The goal of 3-D cinema is to trick the brain into seeing depth where it doesn't really exist. Film makers do that by creating left and right eye images of a scene and then delivering those images in synch to the viewer's eyes.

It's a tricky process, and one that has been plagued by the imprecision of film, which tends to jiggle slightly as it goes through a projector and degrade over time. With ''Chicken Little," the film is eliminated, replaced by digital projectors delivering alternating left and right images in rapid-fire fashion.

Viewers still need 3-D glasses, but the company that designed them says moviegoers for the first time will be able to tilt their heads and not lose the 3-D image.

''It's about as close to being there as being there," said Michael V. Lewis, chairman of Real D, the Beverly Hills, Calif., company outfitting theaters for ''Chicken Little" in 3-D. Lewis says it won't be long before theaters start carrying live concerts and sports events in 3-D.

Charles S. Swartz, executive director and chief executive of the Entertainment Technology Center at the University of Southern California, predicts many movie studios will reissue their classics in 3-D using technology from In-Three Inc. of Agoura Hills, Calif.

Swartz saw a 3-D clip from the original ''Star Wars" movie at a recent trade show and was impressed. ''It was very convincing," he said.

The financing of the ''Chicken Little" 3-D experiment is almost as groundbreaking as the technology itself. The stumbling block for digital projection has always been the question of who will pay for it. With ''Chicken Little," Dolby Laboratories is picking up the $105,000 cost of each digital projector and server, and theater chains are footing the roughly $25,000 bill for Real D modifications to an auditorium.

Dolby expects to recover its costs over 10 years by charging studios for delivering digital movies to theaters. Disney and other studios have agreed to pay the fees, which are roughly what they would pay to distribute a film print. By going digital, studios could eventually save an estimated $1 billion a year in film delivery costs.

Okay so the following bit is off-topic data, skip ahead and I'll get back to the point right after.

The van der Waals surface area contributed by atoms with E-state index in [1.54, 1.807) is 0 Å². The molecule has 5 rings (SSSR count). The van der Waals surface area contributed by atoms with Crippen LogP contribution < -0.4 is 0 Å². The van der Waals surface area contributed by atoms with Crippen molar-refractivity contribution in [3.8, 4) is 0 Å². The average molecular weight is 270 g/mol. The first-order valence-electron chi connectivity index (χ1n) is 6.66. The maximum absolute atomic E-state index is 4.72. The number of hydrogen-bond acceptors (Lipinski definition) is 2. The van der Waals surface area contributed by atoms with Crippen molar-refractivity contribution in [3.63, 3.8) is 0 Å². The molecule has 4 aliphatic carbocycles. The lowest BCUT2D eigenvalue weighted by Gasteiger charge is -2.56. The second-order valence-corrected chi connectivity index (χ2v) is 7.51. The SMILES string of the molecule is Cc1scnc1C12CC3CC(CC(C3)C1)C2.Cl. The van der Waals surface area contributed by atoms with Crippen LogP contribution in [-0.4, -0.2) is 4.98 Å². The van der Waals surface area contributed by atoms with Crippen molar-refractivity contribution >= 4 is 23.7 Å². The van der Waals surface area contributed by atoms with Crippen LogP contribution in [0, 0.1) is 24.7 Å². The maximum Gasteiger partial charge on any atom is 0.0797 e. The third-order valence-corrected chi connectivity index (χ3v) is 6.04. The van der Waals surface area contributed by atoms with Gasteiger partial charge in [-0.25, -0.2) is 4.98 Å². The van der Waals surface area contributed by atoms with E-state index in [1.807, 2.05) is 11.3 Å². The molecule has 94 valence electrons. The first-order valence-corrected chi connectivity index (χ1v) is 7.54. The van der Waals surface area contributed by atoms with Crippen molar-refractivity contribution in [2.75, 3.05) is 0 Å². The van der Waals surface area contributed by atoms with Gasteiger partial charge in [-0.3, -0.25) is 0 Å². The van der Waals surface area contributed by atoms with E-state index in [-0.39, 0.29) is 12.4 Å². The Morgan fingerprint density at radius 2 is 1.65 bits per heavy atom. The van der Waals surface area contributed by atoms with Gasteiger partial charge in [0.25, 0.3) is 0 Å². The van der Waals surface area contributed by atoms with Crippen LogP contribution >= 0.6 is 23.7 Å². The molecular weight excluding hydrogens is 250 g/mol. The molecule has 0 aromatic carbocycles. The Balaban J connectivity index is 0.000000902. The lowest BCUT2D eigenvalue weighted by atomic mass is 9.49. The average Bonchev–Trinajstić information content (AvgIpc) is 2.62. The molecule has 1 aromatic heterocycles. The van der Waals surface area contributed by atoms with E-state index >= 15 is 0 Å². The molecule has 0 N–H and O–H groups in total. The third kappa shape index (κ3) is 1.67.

Perry Lowe, a marketing professor at Bentley College in Waltham and a former movie theater operator, said digital 3-D gives movie theaters something home theaters don't have, but he doesn't think the advantage will last long.

He says 3-D at home is coming and predicts movie studios eventually will try to deliver their products directly to consumers rather than going through middlemen at theaters.

Richard L. Gelfond, co-chief executive officer of Imax Corp., said the new digital projectors don't emit enough light to play a 3-D movie on screens wider than 40 feet, which means 3-D movies for now can't play in larger auditoriums.

''It's not a bad small-screen experience," he said, ''but it's not Imax, and it never will be."

Bill Towey, senior vice president at National Amusements in Dedham, says 3-D has great potential, but he doesn't see it as a lifesaver for theaters. He said most megaplexes will outfit only one or two theaters for 3-D.

''We can't put out a bad film and expect people to come to it just because it's 3-D," he said.

Bruce Mohl can be reached at